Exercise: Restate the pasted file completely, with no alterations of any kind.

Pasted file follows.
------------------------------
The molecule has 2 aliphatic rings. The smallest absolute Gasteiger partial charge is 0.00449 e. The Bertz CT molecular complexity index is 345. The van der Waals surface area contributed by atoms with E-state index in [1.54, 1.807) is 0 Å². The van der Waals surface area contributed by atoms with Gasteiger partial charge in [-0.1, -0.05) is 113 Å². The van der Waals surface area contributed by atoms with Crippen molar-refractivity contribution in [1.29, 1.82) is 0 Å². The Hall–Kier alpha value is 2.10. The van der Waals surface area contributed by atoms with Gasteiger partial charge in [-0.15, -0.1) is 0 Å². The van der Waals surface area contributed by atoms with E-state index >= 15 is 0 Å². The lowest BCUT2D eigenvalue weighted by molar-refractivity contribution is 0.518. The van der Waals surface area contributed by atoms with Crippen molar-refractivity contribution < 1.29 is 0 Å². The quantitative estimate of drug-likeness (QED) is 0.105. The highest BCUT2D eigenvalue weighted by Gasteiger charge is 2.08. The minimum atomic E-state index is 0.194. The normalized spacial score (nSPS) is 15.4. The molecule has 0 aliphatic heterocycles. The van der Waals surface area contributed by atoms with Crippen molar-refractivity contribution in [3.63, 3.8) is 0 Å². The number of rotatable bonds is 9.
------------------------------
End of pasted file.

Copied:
The molecule has 2 aliphatic rings. The smallest absolute Gasteiger partial charge is 0.00449 e. The Bertz CT molecular complexity index is 345. The van der Waals surface area contributed by atoms with E-state index in [1.54, 1.807) is 0 Å². The van der Waals surface area contributed by atoms with Gasteiger partial charge in [-0.1, -0.05) is 113 Å². The van der Waals surface area contributed by atoms with Crippen molar-refractivity contribution in [1.29, 1.82) is 0 Å². The Hall–Kier alpha value is 2.10. The van der Waals surface area contributed by atoms with Gasteiger partial charge in [-0.15, -0.1) is 0 Å². The van der Waals surface area contributed by atoms with E-state index >= 15 is 0 Å². The lowest BCUT2D eigenvalue weighted by molar-refractivity contribution is 0.518. The van der Waals surface area contributed by atoms with Crippen molar-refractivity contribution < 1.29 is 0 Å². The quantitative estimate of drug-likeness (QED) is 0.105. The highest BCUT2D eigenvalue weighted by Gasteiger charge is 2.08. The minimum atomic E-state index is 0.194. The normalized spacial score (nSPS) is 15.4. The molecule has 0 aliphatic heterocycles. The van der Waals surface area contributed by atoms with Crippen molar-refractivity contribution in [3.63, 3.8) is 0 Å². The number of rotatable bonds is 9.